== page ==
Editor’s Note: December marks the 50th anniversary of the Maysles’ seminal documentary, Gimme Shelter. The Maysles Documentary Center in Harlem is presenting Gimme 50, a month-long series of documentary films from the late 60’s and early 70’s that capture the political, social, and cultural trends that influenced the events depicted in the film. Stream these fascinating films here.
And use the code SONAR for 20% off the full pass!
No doubt that 2020 has been a ride. Like a rollercoaster-with-one-side-hanging-off-the tracks- and-no-one-at-the-switch-down-below kind of ride. We’ve been stalked by the virus, political chaos, social unrest – and lots and lots of change. We didn’t know it at the dawn of this year, but something was most definitely about to end — as in, life as we’ve known it.
I’ve been thinking about Altamont, that famed Dec. 1969 concert at Altamont Speedway in California, famously captured in the 1970 film Gimme Shelter. It was billed as the “West Coast Woodstock,” loosely organized by the Jefferson Airplane and Grateful Dead, and featuring the Rolling Stones as the big closing act.
Just months after Woodstock, it was meant to be another “peace, love and music” type event. It was anything but.
Rock historians often cite “Altamont” as the moment when the hippie dream died. The scene was chaotic and violence broke out, ultimately resulting in the death of Meredith Hunter at the hands of the Hell’s Angels. Quite a way to send out the 60s.
So what is it about 2020 that has a little Altamont “feel” to it? Hear me out.
One reason that the concert went sideways was the sheer lack of organization. After two sites fell through, the Speedway was chosen, but with such little time to prepare, everything was done on the fly.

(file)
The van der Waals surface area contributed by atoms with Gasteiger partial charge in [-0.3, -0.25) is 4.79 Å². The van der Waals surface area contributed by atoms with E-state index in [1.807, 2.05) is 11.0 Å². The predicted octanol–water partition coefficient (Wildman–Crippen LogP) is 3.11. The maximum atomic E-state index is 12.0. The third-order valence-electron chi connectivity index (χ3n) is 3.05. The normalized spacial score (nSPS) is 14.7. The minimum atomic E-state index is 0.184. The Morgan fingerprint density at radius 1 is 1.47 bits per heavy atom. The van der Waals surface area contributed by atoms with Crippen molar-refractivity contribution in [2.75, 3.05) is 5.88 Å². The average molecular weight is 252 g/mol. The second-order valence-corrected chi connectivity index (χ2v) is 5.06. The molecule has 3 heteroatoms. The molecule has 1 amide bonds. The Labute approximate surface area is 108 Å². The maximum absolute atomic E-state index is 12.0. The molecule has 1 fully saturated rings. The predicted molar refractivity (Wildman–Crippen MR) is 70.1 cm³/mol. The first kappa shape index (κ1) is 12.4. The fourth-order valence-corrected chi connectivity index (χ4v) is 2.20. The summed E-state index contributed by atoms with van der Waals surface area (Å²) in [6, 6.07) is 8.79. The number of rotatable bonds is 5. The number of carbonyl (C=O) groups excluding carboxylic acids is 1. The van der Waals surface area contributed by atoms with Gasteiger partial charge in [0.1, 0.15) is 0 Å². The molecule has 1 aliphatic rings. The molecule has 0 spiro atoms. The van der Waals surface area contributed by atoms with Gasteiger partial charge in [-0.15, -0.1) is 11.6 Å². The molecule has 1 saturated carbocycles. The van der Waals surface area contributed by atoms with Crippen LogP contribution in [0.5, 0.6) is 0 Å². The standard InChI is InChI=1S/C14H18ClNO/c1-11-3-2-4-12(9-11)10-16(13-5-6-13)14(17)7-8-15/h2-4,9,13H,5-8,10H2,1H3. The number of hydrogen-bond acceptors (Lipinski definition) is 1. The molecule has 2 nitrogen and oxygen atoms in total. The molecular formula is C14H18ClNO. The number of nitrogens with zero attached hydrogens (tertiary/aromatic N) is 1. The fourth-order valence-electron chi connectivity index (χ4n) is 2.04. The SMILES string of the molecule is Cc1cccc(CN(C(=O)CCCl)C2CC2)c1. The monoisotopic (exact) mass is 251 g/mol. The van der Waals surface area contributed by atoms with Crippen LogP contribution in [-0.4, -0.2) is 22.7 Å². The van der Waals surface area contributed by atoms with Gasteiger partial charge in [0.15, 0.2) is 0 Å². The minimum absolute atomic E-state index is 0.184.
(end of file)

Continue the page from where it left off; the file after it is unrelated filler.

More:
This year has forced all of us to live “on the fly,” reinventing established routines at the last minute. It’s been a rolling ball of chaos and unpredictability. And don’t get me started on all the Zoom calls that suddenly drop…
The mood at Altamont was pretty dark. In the vernacular of the time, “bad vibes” were everywhere (largely due to the really harsh drugs being ingested). Let’s face it: 2020 has been full of bad vibes. It’s been unavoidable (no wonder online liquor orders jumped 262 percent this year).
At Altamont, The Grateful Dead were supposed to perform; as things devolved around them, they passed. Later, Phil Lesh regretted that move, noting they had bailed on demonstrating their belief in the power of music to bring people together. “Not our finest hour,” he commented.
Unlike that particular moment though, in 2020 more folks did step up to back their beliefs with action – even during this most difficult time. Activism of all types has been big this year. While it’s definitely been uncomfortable, unlike Lesh, there are fewer folks regretting not walking their talk in a key moment.
At the time of Altamont, the Stones were coming off their epic US tour. They were overly confident in their own ability to control the crowd. The low stage (another consequence of the lousy planning), put them uncomfortably close to the audience (and provided a front-row seat to the violence and murder). What happened at Altamont clearly shook the band. That up-close look at some harsh realities brought them back down to earth pretty quick; they’ve rarely spoken about it publicly.
Safe to say that at the start of this year, many of us had a sense – to varying degrees – of a certain everyday invincibility. We could handle our stuff — until we couldn’t. The circumstances of Altamont in 1969 humbled the Stones; I would say that 2020 has certainly humbled us.
Yet even as the spirit of the 60s closed out on that dark day, the Stones went on, creating exceptional music in the next decade. As we put this part of the ‘00s in the rearview mirror (and that can’t come fast enough), let’s look forward to creating our own next chapters. “‘Cause, it’s all right now…”
Image from “Gimme Shelter”